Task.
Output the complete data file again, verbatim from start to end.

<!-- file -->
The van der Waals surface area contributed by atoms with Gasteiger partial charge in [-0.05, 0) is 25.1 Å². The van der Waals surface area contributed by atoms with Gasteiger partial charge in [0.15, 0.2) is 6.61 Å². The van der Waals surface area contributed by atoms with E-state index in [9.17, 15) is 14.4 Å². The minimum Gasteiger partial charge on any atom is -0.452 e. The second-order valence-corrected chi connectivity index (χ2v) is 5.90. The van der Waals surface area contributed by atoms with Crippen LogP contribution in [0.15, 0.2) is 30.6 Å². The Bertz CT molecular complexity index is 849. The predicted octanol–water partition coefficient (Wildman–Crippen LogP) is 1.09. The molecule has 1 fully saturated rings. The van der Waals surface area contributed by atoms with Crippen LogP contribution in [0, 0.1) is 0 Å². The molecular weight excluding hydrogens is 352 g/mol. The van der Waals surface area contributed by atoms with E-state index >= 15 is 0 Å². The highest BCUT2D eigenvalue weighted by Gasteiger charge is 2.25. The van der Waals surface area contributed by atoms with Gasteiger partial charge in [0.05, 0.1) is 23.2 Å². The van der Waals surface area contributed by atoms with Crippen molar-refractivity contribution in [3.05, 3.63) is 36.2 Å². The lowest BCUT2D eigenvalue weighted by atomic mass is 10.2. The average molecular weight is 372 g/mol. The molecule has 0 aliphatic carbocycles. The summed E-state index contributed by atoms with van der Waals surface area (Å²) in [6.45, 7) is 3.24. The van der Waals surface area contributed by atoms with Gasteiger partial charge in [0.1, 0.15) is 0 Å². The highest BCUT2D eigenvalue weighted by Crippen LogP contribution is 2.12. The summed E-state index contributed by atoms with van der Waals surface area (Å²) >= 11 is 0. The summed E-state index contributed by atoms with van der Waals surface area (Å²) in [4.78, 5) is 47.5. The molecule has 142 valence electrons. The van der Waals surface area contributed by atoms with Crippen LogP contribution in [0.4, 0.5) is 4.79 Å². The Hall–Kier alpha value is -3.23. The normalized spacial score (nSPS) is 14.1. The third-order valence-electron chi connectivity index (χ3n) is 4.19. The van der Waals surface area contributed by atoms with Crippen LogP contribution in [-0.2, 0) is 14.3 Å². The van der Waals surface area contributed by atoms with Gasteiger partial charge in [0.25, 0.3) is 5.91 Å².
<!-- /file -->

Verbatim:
The van der Waals surface area contributed by atoms with Gasteiger partial charge in [-0.05, 0) is 25.1 Å². The van der Waals surface area contributed by atoms with Gasteiger partial charge in [0.15, 0.2) is 6.61 Å². The van der Waals surface area contributed by atoms with E-state index in [9.17, 15) is 14.4 Å². The minimum Gasteiger partial charge on any atom is -0.452 e. The second-order valence-corrected chi connectivity index (χ2v) is 5.90. The van der Waals surface area contributed by atoms with Crippen LogP contribution in [0.15, 0.2) is 30.6 Å². The Bertz CT molecular complexity index is 849. The predicted octanol–water partition coefficient (Wildman–Crippen LogP) is 1.09. The molecule has 1 fully saturated rings. The van der Waals surface area contributed by atoms with Crippen LogP contribution in [0, 0.1) is 0 Å². The molecular weight excluding hydrogens is 352 g/mol. The van der Waals surface area contributed by atoms with E-state index >= 15 is 0 Å². The highest BCUT2D eigenvalue weighted by Gasteiger charge is 2.25. The van der Waals surface area contributed by atoms with Gasteiger partial charge in [0.05, 0.1) is 23.2 Å². The van der Waals surface area contributed by atoms with Crippen molar-refractivity contribution in [3.05, 3.63) is 36.2 Å². The lowest BCUT2D eigenvalue weighted by atomic mass is 10.2. The average molecular weight is 372 g/mol. The molecule has 0 aliphatic carbocycles. The summed E-state index contributed by atoms with van der Waals surface area (Å²) in [6.45, 7) is 3.24. The van der Waals surface area contributed by atoms with Gasteiger partial charge in [0.1, 0.15) is 0 Å². The highest BCUT2D eigenvalue weighted by Crippen LogP contribution is 2.12. The summed E-state index contributed by atoms with van der Waals surface area (Å²) >= 11 is 0. The summed E-state index contributed by atoms with van der Waals surface area (Å²) in [4.78, 5) is 47.5. The molecule has 142 valence electrons. The van der Waals surface area contributed by atoms with Crippen LogP contribution in [0.4, 0.5) is 4.79 Å². The Hall–Kier alpha value is -3.23. The normalized spacial score (nSPS) is 14.1. The third-order valence-electron chi connectivity index (χ3n) is 4.19. The van der Waals surface area contributed by atoms with Crippen LogP contribution in [-0.2, 0) is 14.3 Å². The van der Waals surface area contributed by atoms with Gasteiger partial charge in [0.25, 0.3) is 5.91 Å².